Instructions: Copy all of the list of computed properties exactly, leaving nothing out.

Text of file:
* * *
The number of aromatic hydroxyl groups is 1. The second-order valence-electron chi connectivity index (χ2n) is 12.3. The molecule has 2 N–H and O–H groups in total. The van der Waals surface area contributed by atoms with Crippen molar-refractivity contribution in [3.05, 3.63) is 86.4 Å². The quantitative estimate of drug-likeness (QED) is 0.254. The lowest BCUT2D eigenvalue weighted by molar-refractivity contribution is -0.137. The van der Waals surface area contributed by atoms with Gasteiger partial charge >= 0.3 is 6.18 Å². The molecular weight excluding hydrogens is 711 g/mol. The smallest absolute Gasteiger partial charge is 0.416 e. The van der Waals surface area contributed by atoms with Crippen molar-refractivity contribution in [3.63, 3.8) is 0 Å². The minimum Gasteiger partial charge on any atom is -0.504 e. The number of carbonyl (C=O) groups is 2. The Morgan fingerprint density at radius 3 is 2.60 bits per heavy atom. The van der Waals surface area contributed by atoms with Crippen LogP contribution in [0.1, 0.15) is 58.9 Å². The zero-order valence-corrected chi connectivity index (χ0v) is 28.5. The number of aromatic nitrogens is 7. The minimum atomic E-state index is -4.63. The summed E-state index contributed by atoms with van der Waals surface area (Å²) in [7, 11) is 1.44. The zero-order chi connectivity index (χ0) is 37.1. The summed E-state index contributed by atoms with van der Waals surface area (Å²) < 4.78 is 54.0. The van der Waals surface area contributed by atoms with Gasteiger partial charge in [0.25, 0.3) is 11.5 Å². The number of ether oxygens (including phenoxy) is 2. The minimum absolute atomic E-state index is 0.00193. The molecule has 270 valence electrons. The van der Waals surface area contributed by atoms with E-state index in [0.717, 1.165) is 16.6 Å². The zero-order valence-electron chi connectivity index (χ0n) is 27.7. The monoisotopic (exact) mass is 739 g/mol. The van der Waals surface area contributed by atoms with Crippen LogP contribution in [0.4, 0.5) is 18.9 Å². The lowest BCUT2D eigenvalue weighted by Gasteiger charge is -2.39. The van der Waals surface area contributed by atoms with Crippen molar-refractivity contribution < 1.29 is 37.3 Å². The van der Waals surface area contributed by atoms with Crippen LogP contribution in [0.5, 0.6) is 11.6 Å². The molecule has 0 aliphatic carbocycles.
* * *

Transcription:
The number of aromatic hydroxyl groups is 1. The second-order valence-electron chi connectivity index (χ2n) is 12.3. The molecule has 2 N–H and O–H groups in total. The van der Waals surface area contributed by atoms with Crippen molar-refractivity contribution in [3.05, 3.63) is 86.4 Å². The quantitative estimate of drug-likeness (QED) is 0.254. The lowest BCUT2D eigenvalue weighted by molar-refractivity contribution is -0.137. The van der Waals surface area contributed by atoms with Gasteiger partial charge >= 0.3 is 6.18 Å². The molecular weight excluding hydrogens is 711 g/mol. The smallest absolute Gasteiger partial charge is 0.416 e. The van der Waals surface area contributed by atoms with Crippen molar-refractivity contribution in [3.63, 3.8) is 0 Å². The minimum Gasteiger partial charge on any atom is -0.504 e. The number of carbonyl (C=O) groups is 2. The Morgan fingerprint density at radius 3 is 2.60 bits per heavy atom. The van der Waals surface area contributed by atoms with Crippen LogP contribution in [0.1, 0.15) is 58.9 Å². The zero-order valence-corrected chi connectivity index (χ0v) is 28.5. The number of aromatic nitrogens is 7. The minimum atomic E-state index is -4.63. The summed E-state index contributed by atoms with van der Waals surface area (Å²) in [7, 11) is 1.44. The zero-order chi connectivity index (χ0) is 37.1. The summed E-state index contributed by atoms with van der Waals surface area (Å²) < 4.78 is 54.0. The van der Waals surface area contributed by atoms with Gasteiger partial charge in [0.25, 0.3) is 11.5 Å². The number of ether oxygens (including phenoxy) is 2. The minimum absolute atomic E-state index is 0.00193. The molecule has 270 valence electrons. The van der Waals surface area contributed by atoms with E-state index in [0.717, 1.165) is 16.6 Å². The zero-order valence-electron chi connectivity index (χ0n) is 27.7. The monoisotopic (exact) mass is 739 g/mol. The van der Waals surface area contributed by atoms with Crippen LogP contribution in [0.4, 0.5) is 18.9 Å². The lowest BCUT2D eigenvalue weighted by Gasteiger charge is -2.39. The van der Waals surface area contributed by atoms with Crippen molar-refractivity contribution < 1.29 is 37.3 Å². The van der Waals surface area contributed by atoms with Crippen LogP contribution in [0.5, 0.6) is 11.6 Å². The molecule has 0 aliphatic carbocycles.